I like dogs Big dogs Little dogs Fat dogs Doggy dogs Old dogs Puppy dogs I like dogs A dog that is barking over the hill A dog that is dreaming very still A dog that is running wherever he will I like dogs.
As I dive between the legs of a big Gunnar, I see Mair wind up and slam her shockstick hard as she can between the V of another guy’s thighs. Falling, he makes a noise that I can’t say I’ve heard a human utter before, sort of like I imagine a puppy would sound being put through a juicer.
As for the young man carrying the groceries, he was a thin, fair-skinned young man, and I would have said that he had been born in the house. He had the vacant, dog-like expressions that house-born slaves, as I remembered, liked to put on when they were in public with their masters and performing some simple task. This fellow was pretending that the Waitrose groceries were a great burden, but this was just an act, to draw attention to himself and the lady he served. He, too, had mistaken me for an Arab, and when we crossed he had dropped the burdened-down expression and given me a look of wistful inquisitiveness, like a puppy that wanted to play but had just been made to understand that it wasn't playtime.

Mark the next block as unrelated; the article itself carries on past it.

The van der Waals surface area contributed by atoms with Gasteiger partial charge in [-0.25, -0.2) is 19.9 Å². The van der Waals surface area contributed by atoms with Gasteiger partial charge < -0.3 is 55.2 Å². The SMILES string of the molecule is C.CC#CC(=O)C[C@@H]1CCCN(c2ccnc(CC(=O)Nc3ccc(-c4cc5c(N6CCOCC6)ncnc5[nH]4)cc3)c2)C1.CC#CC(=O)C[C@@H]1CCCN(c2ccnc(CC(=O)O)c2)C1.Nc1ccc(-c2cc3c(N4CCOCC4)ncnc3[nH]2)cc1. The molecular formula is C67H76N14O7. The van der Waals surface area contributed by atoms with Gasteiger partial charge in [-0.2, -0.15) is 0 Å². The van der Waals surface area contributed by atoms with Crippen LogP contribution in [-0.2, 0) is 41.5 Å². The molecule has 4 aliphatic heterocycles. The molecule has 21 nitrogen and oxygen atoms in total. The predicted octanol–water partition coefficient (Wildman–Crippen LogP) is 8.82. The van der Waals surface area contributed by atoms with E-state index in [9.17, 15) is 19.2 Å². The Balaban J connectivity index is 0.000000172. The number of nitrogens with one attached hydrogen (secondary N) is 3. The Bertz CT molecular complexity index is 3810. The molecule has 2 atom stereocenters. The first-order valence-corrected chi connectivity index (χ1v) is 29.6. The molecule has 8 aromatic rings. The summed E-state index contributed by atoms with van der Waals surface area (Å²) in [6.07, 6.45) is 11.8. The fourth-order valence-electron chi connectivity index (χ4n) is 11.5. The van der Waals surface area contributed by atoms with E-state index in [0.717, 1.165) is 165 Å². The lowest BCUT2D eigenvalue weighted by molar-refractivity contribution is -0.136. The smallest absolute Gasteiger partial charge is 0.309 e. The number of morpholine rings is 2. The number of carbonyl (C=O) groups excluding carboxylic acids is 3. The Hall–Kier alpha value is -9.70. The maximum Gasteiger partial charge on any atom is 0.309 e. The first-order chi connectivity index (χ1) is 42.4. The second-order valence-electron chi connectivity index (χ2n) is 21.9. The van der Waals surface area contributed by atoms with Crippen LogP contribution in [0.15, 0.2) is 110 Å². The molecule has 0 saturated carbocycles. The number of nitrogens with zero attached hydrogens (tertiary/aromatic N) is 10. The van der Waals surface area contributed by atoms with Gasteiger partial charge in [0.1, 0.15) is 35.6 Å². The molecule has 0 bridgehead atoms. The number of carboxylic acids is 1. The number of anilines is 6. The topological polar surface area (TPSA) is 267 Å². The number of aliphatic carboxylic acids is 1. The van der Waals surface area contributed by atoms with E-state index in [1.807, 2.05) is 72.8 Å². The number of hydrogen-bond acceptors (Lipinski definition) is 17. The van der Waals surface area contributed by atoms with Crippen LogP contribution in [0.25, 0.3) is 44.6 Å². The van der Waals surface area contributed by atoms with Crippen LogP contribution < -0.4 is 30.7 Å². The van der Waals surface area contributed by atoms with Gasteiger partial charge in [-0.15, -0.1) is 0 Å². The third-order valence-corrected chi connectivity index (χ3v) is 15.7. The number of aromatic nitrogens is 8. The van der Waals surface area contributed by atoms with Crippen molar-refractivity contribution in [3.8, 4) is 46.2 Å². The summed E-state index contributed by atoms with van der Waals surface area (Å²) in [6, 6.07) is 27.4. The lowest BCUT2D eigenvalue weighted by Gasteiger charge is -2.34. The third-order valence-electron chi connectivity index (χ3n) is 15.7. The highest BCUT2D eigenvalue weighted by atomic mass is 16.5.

O.K., then, all right, they would adopt a white-trash dog. Ha ha. They could name it Zeke, buy it a little corncob pipe and a straw hat. She imagined the puppy, having crapped on the rug, looking up at her, going, Cain’t hep it. But no. Had she come from a perfect place? Everything was transmutable. She imagined the puppy grown up, entertaining some friends, speaking to them in a British accent: My family of origin was, um, rather not, shall we say, of the most respectable... Ha ha, wow, the mind was amazing, always cranking out these—
Dogs (like rats) are multitalented but they are also not very smart the way humans are. A recent book, devoted to the intelligence of dogs, is 250+ pages long (Stanley Coren, The Intelligence of Dogs: A Guide to the Thoughts, Emotions, and Inner Lives of Our Canine Companions, 1994). Interestingly, despite careful qualifications by Coren regarding definitions, the ranking of breeds by intelligence literally made newspaper headlines. We are obviously fascinated by the notion that dogs - or at least certain breeds of dog - might, just might, be really, really smart. It all makes as much sense as evaluating humans on our ability to sniff for bombs or echo-locate.